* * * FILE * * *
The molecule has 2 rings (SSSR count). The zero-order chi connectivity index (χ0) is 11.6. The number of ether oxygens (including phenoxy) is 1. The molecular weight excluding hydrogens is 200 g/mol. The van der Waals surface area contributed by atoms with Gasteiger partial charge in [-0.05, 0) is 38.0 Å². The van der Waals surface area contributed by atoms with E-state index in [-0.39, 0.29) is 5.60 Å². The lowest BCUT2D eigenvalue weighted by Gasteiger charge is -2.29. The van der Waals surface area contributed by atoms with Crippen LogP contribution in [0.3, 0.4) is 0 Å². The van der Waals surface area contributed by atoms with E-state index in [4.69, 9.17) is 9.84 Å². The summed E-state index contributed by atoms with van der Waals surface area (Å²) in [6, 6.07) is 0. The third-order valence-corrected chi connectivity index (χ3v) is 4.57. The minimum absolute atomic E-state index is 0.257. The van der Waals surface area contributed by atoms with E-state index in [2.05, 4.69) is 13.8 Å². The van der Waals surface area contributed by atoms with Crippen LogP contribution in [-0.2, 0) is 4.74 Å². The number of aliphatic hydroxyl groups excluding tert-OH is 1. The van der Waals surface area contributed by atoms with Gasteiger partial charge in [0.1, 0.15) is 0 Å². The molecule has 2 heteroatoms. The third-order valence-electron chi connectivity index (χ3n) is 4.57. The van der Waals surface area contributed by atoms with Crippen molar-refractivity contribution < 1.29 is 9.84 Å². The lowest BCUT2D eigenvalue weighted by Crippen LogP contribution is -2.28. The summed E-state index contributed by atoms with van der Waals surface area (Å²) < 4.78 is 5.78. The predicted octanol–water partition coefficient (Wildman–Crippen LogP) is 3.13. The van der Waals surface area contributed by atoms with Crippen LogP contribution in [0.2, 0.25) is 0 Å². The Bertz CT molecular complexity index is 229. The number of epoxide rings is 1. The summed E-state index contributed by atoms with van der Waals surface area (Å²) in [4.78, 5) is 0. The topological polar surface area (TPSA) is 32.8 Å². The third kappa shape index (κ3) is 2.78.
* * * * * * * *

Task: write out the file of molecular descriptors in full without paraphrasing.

The molecule has 2 rings (SSSR count). The zero-order chi connectivity index (χ0) is 11.6. The number of ether oxygens (including phenoxy) is 1. The molecular weight excluding hydrogens is 200 g/mol. The van der Waals surface area contributed by atoms with Gasteiger partial charge in [-0.05, 0) is 38.0 Å². The van der Waals surface area contributed by atoms with E-state index in [-0.39, 0.29) is 5.60 Å². The lowest BCUT2D eigenvalue weighted by Gasteiger charge is -2.29. The van der Waals surface area contributed by atoms with Crippen LogP contribution in [0.3, 0.4) is 0 Å². The van der Waals surface area contributed by atoms with E-state index in [4.69, 9.17) is 9.84 Å². The summed E-state index contributed by atoms with van der Waals surface area (Å²) in [6, 6.07) is 0. The third-order valence-corrected chi connectivity index (χ3v) is 4.57. The minimum absolute atomic E-state index is 0.257. The van der Waals surface area contributed by atoms with E-state index in [2.05, 4.69) is 13.8 Å². The van der Waals surface area contributed by atoms with Crippen LogP contribution in [-0.2, 0) is 4.74 Å². The number of aliphatic hydroxyl groups excluding tert-OH is 1. The van der Waals surface area contributed by atoms with Gasteiger partial charge in [0.1, 0.15) is 0 Å². The molecule has 2 heteroatoms. The third-order valence-electron chi connectivity index (χ3n) is 4.57. The van der Waals surface area contributed by atoms with Crippen molar-refractivity contribution < 1.29 is 9.84 Å². The lowest BCUT2D eigenvalue weighted by Crippen LogP contribution is -2.28. The summed E-state index contributed by atoms with van der Waals surface area (Å²) < 4.78 is 5.78. The predicted octanol–water partition coefficient (Wildman–Crippen LogP) is 3.13. The van der Waals surface area contributed by atoms with Crippen LogP contribution in [0.2, 0.25) is 0 Å². The Bertz CT molecular complexity index is 229. The number of epoxide rings is 1. The summed E-state index contributed by atoms with van der Waals surface area (Å²) in [4.78, 5) is 0. The topological polar surface area (TPSA) is 32.8 Å². The third kappa shape index (κ3) is 2.78.